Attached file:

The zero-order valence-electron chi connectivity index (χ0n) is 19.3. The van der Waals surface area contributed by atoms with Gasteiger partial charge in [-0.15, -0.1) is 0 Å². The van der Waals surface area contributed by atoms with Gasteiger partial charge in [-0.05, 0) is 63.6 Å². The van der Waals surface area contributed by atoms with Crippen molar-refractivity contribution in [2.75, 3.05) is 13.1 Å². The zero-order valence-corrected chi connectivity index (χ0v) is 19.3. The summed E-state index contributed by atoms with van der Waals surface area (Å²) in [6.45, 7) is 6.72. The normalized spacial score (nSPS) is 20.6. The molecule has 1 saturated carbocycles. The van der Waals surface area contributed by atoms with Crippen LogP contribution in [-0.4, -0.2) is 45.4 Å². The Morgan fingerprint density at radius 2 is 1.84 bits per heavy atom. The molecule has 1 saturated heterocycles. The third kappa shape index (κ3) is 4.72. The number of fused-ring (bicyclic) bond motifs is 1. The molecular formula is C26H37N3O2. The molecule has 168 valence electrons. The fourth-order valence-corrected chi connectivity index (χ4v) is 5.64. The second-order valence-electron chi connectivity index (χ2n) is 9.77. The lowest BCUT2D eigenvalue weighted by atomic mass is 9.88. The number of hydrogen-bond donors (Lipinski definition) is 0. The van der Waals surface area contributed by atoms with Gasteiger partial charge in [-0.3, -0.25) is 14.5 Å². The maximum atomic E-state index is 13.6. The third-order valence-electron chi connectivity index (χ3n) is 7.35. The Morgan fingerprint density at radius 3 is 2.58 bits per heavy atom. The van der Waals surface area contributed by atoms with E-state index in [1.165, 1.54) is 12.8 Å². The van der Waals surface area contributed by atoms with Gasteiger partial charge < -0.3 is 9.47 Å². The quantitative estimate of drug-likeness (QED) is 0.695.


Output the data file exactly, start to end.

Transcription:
The zero-order valence-electron chi connectivity index (χ0n) is 19.3. The van der Waals surface area contributed by atoms with Gasteiger partial charge in [-0.15, -0.1) is 0 Å². The van der Waals surface area contributed by atoms with Gasteiger partial charge in [-0.05, 0) is 63.6 Å². The van der Waals surface area contributed by atoms with Crippen molar-refractivity contribution in [2.75, 3.05) is 13.1 Å². The zero-order valence-corrected chi connectivity index (χ0v) is 19.3. The summed E-state index contributed by atoms with van der Waals surface area (Å²) in [6.45, 7) is 6.72. The normalized spacial score (nSPS) is 20.6. The molecule has 1 saturated carbocycles. The van der Waals surface area contributed by atoms with Crippen LogP contribution in [-0.4, -0.2) is 45.4 Å². The Morgan fingerprint density at radius 2 is 1.84 bits per heavy atom. The molecule has 1 saturated heterocycles. The third kappa shape index (κ3) is 4.72. The number of fused-ring (bicyclic) bond motifs is 1. The molecular formula is C26H37N3O2. The molecule has 168 valence electrons. The fourth-order valence-corrected chi connectivity index (χ4v) is 5.64. The second-order valence-electron chi connectivity index (χ2n) is 9.77. The lowest BCUT2D eigenvalue weighted by atomic mass is 9.88. The number of hydrogen-bond donors (Lipinski definition) is 0. The van der Waals surface area contributed by atoms with Gasteiger partial charge in [-0.3, -0.25) is 14.5 Å². The maximum atomic E-state index is 13.6. The third-order valence-electron chi connectivity index (χ3n) is 7.35. The Morgan fingerprint density at radius 3 is 2.58 bits per heavy atom. The van der Waals surface area contributed by atoms with E-state index in [1.165, 1.54) is 12.8 Å². The van der Waals surface area contributed by atoms with Gasteiger partial charge < -0.3 is 9.47 Å². The quantitative estimate of drug-likeness (QED) is 0.695.